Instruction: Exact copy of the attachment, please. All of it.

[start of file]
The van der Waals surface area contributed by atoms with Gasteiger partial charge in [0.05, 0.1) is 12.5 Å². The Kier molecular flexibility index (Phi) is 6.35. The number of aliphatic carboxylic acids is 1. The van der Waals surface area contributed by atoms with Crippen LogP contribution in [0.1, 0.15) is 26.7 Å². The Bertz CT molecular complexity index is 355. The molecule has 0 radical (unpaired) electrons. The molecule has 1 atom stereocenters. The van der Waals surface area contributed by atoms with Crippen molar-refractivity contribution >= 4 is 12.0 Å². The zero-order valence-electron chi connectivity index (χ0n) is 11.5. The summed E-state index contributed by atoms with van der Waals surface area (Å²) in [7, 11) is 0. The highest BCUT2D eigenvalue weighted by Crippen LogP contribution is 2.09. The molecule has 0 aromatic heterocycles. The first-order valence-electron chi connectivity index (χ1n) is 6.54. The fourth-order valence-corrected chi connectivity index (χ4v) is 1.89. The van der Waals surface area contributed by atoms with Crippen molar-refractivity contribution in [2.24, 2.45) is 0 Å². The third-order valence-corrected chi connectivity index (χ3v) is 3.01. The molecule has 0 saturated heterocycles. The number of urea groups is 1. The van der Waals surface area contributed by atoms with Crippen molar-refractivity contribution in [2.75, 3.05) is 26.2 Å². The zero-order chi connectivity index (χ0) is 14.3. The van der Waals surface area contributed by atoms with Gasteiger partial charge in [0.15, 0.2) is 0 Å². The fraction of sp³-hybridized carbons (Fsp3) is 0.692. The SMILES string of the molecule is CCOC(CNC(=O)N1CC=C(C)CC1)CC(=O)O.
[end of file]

The van der Waals surface area contributed by atoms with Gasteiger partial charge in [0.05, 0.1) is 12.5 Å². The Kier molecular flexibility index (Phi) is 6.35. The number of aliphatic carboxylic acids is 1. The van der Waals surface area contributed by atoms with Crippen LogP contribution in [0.1, 0.15) is 26.7 Å². The Bertz CT molecular complexity index is 355. The molecule has 0 radical (unpaired) electrons. The molecule has 1 atom stereocenters. The van der Waals surface area contributed by atoms with Crippen molar-refractivity contribution >= 4 is 12.0 Å². The zero-order valence-electron chi connectivity index (χ0n) is 11.5. The summed E-state index contributed by atoms with van der Waals surface area (Å²) in [7, 11) is 0. The highest BCUT2D eigenvalue weighted by Crippen LogP contribution is 2.09. The molecule has 0 aromatic heterocycles. The first-order valence-electron chi connectivity index (χ1n) is 6.54. The fourth-order valence-corrected chi connectivity index (χ4v) is 1.89. The van der Waals surface area contributed by atoms with Crippen molar-refractivity contribution in [2.24, 2.45) is 0 Å². The third-order valence-corrected chi connectivity index (χ3v) is 3.01. The molecule has 0 saturated heterocycles. The number of urea groups is 1. The van der Waals surface area contributed by atoms with Crippen molar-refractivity contribution in [2.75, 3.05) is 26.2 Å². The zero-order chi connectivity index (χ0) is 14.3. The van der Waals surface area contributed by atoms with Gasteiger partial charge in [0.15, 0.2) is 0 Å². The fraction of sp³-hybridized carbons (Fsp3) is 0.692. The SMILES string of the molecule is CCOC(CNC(=O)N1CC=C(C)CC1)CC(=O)O.